IN RE: GABRIELLE G. (Anonymous)

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Supreme Court, Appellate Division, First Department, New York.

IN RE: GABRIELLE G. (Anonymous), and Another, Dependent Children Under the Age of Eighteen Years, etc., Mike G. (Anonymous), Respondent–Appellant, v. Catholic Guardian Services, Petitioner–Respondent.


Decided: November 08, 2018

Friedman, J.P., Richter, Kahn, Oing, Moulton, JJ. Larry S. Bachner, New York, for appellant. Magovern & Sclafani, Mineola (Joanna M. Roberson of counsel), for respondent. Dawne A. Mitchell, The Legal Aid Society, New York (Patricia Colella of counsel), attorney for the children.

Orders of disposition, Family Court, New York County (Karen I. Lupuloff, J.), entered on or about July 10, 2017, which, to the extent appealed from as limited by the briefs, determined that respondent's consent was not required for the adoption of the subject children, unanimously affirmed, without costs.

Respondent admitted that he did not provide the children with financial support after they were placed into foster care (see Domestic Relations Law § 111[1][d];  Matter of Rickelme Alfredo B. [Ricardo Alfred B.], 132 AD3d 490 [1st Dept 2015] ).  Petitioner was not required to inform respondent of his financial support obligation (Domestic Relations Law § 111[1][d];  see Matter of Tiara J. [Anthony Lamont A.], 118 AD3d 545 [1st Dept 2014] ).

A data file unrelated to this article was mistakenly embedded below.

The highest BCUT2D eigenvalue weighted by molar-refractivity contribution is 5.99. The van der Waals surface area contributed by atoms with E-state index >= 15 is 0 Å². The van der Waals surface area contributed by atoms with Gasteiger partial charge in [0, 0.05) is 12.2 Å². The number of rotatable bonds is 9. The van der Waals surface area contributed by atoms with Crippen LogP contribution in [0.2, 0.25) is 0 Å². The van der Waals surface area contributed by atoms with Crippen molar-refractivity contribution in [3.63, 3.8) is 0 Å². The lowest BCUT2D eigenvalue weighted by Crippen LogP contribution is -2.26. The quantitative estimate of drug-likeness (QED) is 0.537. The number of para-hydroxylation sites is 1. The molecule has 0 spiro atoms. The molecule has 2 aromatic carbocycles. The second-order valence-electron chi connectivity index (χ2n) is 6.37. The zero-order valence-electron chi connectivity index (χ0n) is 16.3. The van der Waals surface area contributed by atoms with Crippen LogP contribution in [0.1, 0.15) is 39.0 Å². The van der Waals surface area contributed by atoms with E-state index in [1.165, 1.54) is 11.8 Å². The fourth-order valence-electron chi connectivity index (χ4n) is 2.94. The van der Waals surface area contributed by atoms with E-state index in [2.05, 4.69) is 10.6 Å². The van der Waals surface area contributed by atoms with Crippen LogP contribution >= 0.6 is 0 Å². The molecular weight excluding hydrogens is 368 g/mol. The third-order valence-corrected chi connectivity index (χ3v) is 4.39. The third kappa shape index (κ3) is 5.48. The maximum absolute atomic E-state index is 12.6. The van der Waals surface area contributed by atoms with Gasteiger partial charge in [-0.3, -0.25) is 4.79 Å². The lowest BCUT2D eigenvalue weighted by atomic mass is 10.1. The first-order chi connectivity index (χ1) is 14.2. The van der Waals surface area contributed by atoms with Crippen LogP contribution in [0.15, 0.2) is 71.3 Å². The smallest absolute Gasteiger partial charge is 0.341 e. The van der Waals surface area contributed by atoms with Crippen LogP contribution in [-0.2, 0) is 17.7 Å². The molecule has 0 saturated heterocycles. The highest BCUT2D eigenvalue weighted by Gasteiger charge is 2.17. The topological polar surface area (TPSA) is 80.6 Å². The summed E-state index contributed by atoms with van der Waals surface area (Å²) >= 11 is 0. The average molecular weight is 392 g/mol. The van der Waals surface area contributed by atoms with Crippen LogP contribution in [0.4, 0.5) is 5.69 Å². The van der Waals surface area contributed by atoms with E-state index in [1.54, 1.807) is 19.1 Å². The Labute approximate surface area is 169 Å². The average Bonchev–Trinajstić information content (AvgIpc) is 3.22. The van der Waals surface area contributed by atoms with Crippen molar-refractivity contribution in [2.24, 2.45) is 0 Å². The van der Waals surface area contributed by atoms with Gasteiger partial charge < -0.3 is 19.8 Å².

Respondent failed to demonstrate that he received ineffective assistance of counsel (see Matter of Asia Sabrina N. [Olu N.], 117 AD3d 543, 544 [1st Dept 2014] ).  He contends that his attorney did not make a sufficient effort to show that he lacked the financial ability to support the children.  However, counsel's decision not to question respondent about his financial circumstances may have been strategic (see People v. Sargsyan, 71 AD3d 401 [1st Dept 2010] ).  Moreover, respondent presented no evidence that his proposed line of questioning had a realistic chance of succeeding (see People v. Stultz, 2 NY3d 277, 287 [2004] ).

Respondent's argument that Domestic Relations Law § 111(1)(d) violates the equal protection clause by imposing on unwed fathers a duty it does not impose on married fathers is improperly raised for the first time on appeal.  In any event, respondent failed to show that the requisite notice of his constitutional challenge was provided to the Attorney General (see Executive Law § 71(3);  CPLR 1012[b][3];  Matter of Elijah Manuel V. [Ismanuel V.], 161 AD3d 665 [1st Dept 2018] ).

We have considered respondent's remaining arguments and find them unavailing.